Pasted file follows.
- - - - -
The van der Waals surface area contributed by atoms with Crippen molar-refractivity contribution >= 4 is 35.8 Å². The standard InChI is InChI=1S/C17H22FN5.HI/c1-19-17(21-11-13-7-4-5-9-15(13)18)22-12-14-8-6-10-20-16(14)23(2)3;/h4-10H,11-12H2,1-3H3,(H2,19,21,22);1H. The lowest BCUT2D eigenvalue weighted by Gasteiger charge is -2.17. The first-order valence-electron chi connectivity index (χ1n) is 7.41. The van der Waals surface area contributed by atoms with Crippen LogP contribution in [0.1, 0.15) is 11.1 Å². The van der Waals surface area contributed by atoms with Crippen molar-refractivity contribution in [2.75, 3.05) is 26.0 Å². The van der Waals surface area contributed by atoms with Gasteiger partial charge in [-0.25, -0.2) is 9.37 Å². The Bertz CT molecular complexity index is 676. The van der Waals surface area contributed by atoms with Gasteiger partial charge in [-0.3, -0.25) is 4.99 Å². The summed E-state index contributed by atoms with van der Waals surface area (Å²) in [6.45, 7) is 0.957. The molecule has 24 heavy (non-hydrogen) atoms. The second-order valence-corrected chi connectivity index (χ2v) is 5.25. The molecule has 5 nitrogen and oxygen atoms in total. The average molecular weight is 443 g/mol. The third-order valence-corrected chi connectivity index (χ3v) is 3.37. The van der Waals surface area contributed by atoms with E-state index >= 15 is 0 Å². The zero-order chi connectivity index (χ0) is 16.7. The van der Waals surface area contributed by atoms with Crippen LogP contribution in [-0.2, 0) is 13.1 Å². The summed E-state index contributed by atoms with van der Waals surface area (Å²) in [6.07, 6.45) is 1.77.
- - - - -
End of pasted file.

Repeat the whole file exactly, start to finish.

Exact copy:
The van der Waals surface area contributed by atoms with Crippen molar-refractivity contribution >= 4 is 35.8 Å². The standard InChI is InChI=1S/C17H22FN5.HI/c1-19-17(21-11-13-7-4-5-9-15(13)18)22-12-14-8-6-10-20-16(14)23(2)3;/h4-10H,11-12H2,1-3H3,(H2,19,21,22);1H. The lowest BCUT2D eigenvalue weighted by Gasteiger charge is -2.17. The first-order valence-electron chi connectivity index (χ1n) is 7.41. The van der Waals surface area contributed by atoms with Crippen LogP contribution in [0.1, 0.15) is 11.1 Å². The van der Waals surface area contributed by atoms with Crippen molar-refractivity contribution in [2.75, 3.05) is 26.0 Å². The van der Waals surface area contributed by atoms with Gasteiger partial charge in [-0.25, -0.2) is 9.37 Å². The Bertz CT molecular complexity index is 676. The van der Waals surface area contributed by atoms with Gasteiger partial charge in [-0.3, -0.25) is 4.99 Å². The summed E-state index contributed by atoms with van der Waals surface area (Å²) in [6.45, 7) is 0.957. The molecule has 24 heavy (non-hydrogen) atoms. The second-order valence-corrected chi connectivity index (χ2v) is 5.25. The molecule has 5 nitrogen and oxygen atoms in total. The average molecular weight is 443 g/mol. The third-order valence-corrected chi connectivity index (χ3v) is 3.37. The van der Waals surface area contributed by atoms with E-state index >= 15 is 0 Å². The zero-order chi connectivity index (χ0) is 16.7. The van der Waals surface area contributed by atoms with Crippen LogP contribution in [-0.2, 0) is 13.1 Å². The summed E-state index contributed by atoms with van der Waals surface area (Å²) in [6.07, 6.45) is 1.77.